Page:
Spoiler: It doesn’t work (until she stops trying).
The year after I stopped drinking, I fell in love with my neighbor. I was 27, working as a copywriter, and living in a studio apartment on Gay Street in the West Village that could fit my California king bed and almost nothing else. He lived across the street in a larger apartment that had beautiful morning light and a mouse infestation.
One afternoon he found me sitting on his stoop smoking a cigarette and sat down, looking like a young Paul Newman.
We talked for a long time, during which I learned that he owned a local restaurant and had recently broken up with his girlfriend. Eventually, we headed up to his apartment, where we kissed until it felt like it was only us and the mice in his walls still awake in the whole city.
By the time he walked me back to my building, it was past midnight, and I had already decided that our wedding should be right there on Gay Street. I was calculating what kind of city permits that would require when he placed a hand on my shoulder.
“I really like you,” he said. “But the restaurant keeps me pretty busy, and I just want to be clear that I’m not looking for a relationship right now.”
I looked up at him under the yellow glow of the streetlamps and did what so many hopeful single people have done before me: I told a lie, wishing it were true. “I’m not looking for anything serious either,” I said.
His face softened. “That’s great. So, we can just keep it chill?”
I smiled. “I’m a very chill person. You’ll see.”
He would not see. What followed was a two-year tug of war. He could not commit, and I could not accept it. I tried every tool in my arsenal to get him to be my boyfriend: I charmed, seduced, cajoled, bargained, raged. Ultimately, nothing could change the fact that we didn’t want the same thing.
Instead of freeing ourselves from this mismatch, however, we seemed bound to it. Every time we decided to stop seeing each other, one of us would eventually leave our light on all night, knowing the other would see it from the street below and send a text to come up, restarting the cycle.
It was my first experience of falling in love sober and, though I didn’t know it at the time, I was repeating a familiar pattern. I grew up chasing my father’s love, a man who, like my neighbor, could be affectionate or absent depending on the day.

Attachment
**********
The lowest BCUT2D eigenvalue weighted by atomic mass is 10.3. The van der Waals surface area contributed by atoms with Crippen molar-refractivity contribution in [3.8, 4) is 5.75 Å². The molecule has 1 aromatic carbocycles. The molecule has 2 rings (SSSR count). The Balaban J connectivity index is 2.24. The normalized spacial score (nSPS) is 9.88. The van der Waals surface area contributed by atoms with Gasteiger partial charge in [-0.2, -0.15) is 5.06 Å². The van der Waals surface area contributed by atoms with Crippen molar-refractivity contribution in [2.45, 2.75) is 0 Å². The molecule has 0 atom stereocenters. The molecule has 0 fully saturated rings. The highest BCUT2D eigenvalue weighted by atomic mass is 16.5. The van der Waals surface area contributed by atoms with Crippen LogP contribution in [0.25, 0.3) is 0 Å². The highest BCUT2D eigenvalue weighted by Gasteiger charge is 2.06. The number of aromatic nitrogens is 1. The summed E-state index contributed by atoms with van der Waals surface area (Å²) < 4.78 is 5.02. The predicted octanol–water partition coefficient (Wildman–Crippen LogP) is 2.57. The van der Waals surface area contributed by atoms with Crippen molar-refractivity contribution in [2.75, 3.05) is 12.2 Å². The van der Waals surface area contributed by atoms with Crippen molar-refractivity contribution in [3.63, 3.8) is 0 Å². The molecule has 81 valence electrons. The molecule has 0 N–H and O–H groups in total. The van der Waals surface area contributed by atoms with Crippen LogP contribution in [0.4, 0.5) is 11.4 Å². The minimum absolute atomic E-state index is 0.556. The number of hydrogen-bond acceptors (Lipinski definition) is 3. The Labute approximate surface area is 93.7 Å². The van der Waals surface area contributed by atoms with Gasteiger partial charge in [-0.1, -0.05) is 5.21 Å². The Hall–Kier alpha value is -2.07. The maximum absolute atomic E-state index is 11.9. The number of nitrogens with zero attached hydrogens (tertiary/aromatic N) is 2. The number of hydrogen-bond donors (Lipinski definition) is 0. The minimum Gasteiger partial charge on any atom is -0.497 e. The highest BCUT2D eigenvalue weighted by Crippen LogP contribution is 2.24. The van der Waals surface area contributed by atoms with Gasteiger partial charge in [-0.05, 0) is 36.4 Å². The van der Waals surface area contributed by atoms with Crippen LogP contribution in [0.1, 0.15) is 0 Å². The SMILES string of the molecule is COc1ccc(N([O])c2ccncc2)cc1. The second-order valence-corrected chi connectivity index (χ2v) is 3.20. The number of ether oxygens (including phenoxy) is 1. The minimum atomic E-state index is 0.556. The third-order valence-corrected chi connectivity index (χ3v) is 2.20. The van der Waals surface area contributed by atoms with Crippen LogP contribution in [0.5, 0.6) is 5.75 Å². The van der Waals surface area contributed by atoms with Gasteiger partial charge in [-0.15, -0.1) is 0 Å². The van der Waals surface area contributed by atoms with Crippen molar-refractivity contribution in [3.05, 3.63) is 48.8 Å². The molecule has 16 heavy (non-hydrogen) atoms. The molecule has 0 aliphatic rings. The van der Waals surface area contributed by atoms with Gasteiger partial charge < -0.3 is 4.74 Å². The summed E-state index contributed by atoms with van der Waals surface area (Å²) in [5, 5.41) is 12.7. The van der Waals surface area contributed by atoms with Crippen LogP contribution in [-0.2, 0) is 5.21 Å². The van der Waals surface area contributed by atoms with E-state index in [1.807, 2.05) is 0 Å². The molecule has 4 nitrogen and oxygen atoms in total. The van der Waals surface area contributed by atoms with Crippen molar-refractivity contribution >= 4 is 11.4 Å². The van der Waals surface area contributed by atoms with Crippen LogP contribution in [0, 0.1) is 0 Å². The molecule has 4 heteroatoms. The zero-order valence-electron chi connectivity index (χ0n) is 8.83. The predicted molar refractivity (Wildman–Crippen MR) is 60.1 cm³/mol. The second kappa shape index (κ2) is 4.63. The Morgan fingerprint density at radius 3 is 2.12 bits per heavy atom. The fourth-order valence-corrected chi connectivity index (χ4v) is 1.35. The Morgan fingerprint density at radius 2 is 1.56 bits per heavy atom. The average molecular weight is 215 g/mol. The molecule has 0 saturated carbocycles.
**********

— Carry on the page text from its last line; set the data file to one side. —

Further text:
Now, I was pursuing my neighbor with the same fervor. The more space he wanted, the closer I longed to be. I pretended to have no needs, then felt distraught when he didn’t meet them. I would get high off his attention, then crash when he withdrew.
I would later learn this dynamic is called an “anxious-avoidant” relationship. At the time, I only knew it hurt. And, for the first time in my adult life, I didn’t have alcohol to numb me.
So, I went to an ashram upstate and prayed for the obsession to lift. I changed his name in my phone to “prosecco” so I would remember how emotionally hung over I felt after seeing him. I went to a weekly meditation group led by a Buddhist teacher with double-digit sobriety who introduced me to attachment theory and, at the risk of sounding dramatic, changed my life forever.
He taught me that anxious and avoidant people often connect quickly and powerfully, but the relationships are a challenge at best and doomed at worst.
“You need to be with someone secure,” he said.
“You mean boring.”
He smiled. “Security isn’t boring. You’ll see.”
Eventually, it was obsessing over my neighbor that grew boring — trying to make dinner plans with someone who found reservations “restricting” and watching friends zone out as I complained, yet again, about him canceling.
I stopped leaving my light on all night, got some proper sleep, found a therapist and became open to the possibility of meeting someone else.
That someone was Henry, a friend of a friend I met at a film screening. He had freckles all over his face and a big, unselfconscious smile. He was British, like me, but the similarities ended there. He was obsessed with being outdoors, loved to cook and was a moderate drinker.